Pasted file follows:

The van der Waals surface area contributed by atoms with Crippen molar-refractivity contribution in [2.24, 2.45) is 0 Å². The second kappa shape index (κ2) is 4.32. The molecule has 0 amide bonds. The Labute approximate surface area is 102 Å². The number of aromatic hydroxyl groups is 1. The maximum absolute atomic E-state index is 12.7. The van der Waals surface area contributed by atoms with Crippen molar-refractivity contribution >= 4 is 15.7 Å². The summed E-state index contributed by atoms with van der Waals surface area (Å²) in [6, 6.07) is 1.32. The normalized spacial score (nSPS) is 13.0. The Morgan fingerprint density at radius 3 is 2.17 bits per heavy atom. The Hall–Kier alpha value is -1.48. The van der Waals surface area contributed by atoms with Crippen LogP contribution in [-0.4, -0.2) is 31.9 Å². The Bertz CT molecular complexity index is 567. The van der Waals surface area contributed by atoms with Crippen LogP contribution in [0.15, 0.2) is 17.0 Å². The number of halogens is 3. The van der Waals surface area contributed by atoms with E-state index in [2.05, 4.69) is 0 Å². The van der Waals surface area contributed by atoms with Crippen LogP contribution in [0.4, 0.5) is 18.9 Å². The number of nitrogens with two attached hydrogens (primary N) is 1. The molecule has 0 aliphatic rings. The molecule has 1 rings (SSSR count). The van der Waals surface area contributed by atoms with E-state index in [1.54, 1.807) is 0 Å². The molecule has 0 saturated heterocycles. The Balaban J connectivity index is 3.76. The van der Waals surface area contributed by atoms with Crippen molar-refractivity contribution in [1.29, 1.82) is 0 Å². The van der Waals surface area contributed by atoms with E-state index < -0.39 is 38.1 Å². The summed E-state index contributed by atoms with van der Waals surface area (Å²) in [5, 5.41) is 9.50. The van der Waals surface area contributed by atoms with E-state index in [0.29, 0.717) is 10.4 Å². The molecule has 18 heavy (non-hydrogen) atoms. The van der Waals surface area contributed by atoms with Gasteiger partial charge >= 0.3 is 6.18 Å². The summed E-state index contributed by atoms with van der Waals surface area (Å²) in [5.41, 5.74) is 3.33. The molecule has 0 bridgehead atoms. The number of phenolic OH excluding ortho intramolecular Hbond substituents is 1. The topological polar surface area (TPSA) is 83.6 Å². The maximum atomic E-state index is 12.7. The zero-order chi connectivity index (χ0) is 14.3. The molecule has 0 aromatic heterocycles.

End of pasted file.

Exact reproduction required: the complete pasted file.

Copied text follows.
The van der Waals surface area contributed by atoms with Crippen molar-refractivity contribution in [2.24, 2.45) is 0 Å². The second kappa shape index (κ2) is 4.32. The molecule has 0 amide bonds. The Labute approximate surface area is 102 Å². The number of aromatic hydroxyl groups is 1. The maximum absolute atomic E-state index is 12.7. The van der Waals surface area contributed by atoms with Crippen molar-refractivity contribution >= 4 is 15.7 Å². The summed E-state index contributed by atoms with van der Waals surface area (Å²) in [6, 6.07) is 1.32. The normalized spacial score (nSPS) is 13.0. The Morgan fingerprint density at radius 3 is 2.17 bits per heavy atom. The Hall–Kier alpha value is -1.48. The van der Waals surface area contributed by atoms with Crippen LogP contribution in [-0.4, -0.2) is 31.9 Å². The Bertz CT molecular complexity index is 567. The van der Waals surface area contributed by atoms with Crippen LogP contribution in [0.15, 0.2) is 17.0 Å². The number of halogens is 3. The van der Waals surface area contributed by atoms with E-state index in [2.05, 4.69) is 0 Å². The van der Waals surface area contributed by atoms with Crippen LogP contribution in [0.4, 0.5) is 18.9 Å². The number of nitrogens with two attached hydrogens (primary N) is 1. The molecule has 0 aliphatic rings. The molecule has 1 rings (SSSR count). The van der Waals surface area contributed by atoms with E-state index in [1.54, 1.807) is 0 Å². The molecule has 0 saturated heterocycles. The Balaban J connectivity index is 3.76. The van der Waals surface area contributed by atoms with Crippen molar-refractivity contribution in [1.29, 1.82) is 0 Å². The van der Waals surface area contributed by atoms with E-state index < -0.39 is 38.1 Å². The summed E-state index contributed by atoms with van der Waals surface area (Å²) in [5, 5.41) is 9.50. The van der Waals surface area contributed by atoms with E-state index in [0.29, 0.717) is 10.4 Å². The molecule has 18 heavy (non-hydrogen) atoms. The van der Waals surface area contributed by atoms with Gasteiger partial charge >= 0.3 is 6.18 Å². The summed E-state index contributed by atoms with van der Waals surface area (Å²) in [5.41, 5.74) is 3.33. The molecule has 0 bridgehead atoms. The number of phenolic OH excluding ortho intramolecular Hbond substituents is 1. The topological polar surface area (TPSA) is 83.6 Å². The maximum atomic E-state index is 12.7. The zero-order chi connectivity index (χ0) is 14.3. The molecule has 0 aromatic heterocycles.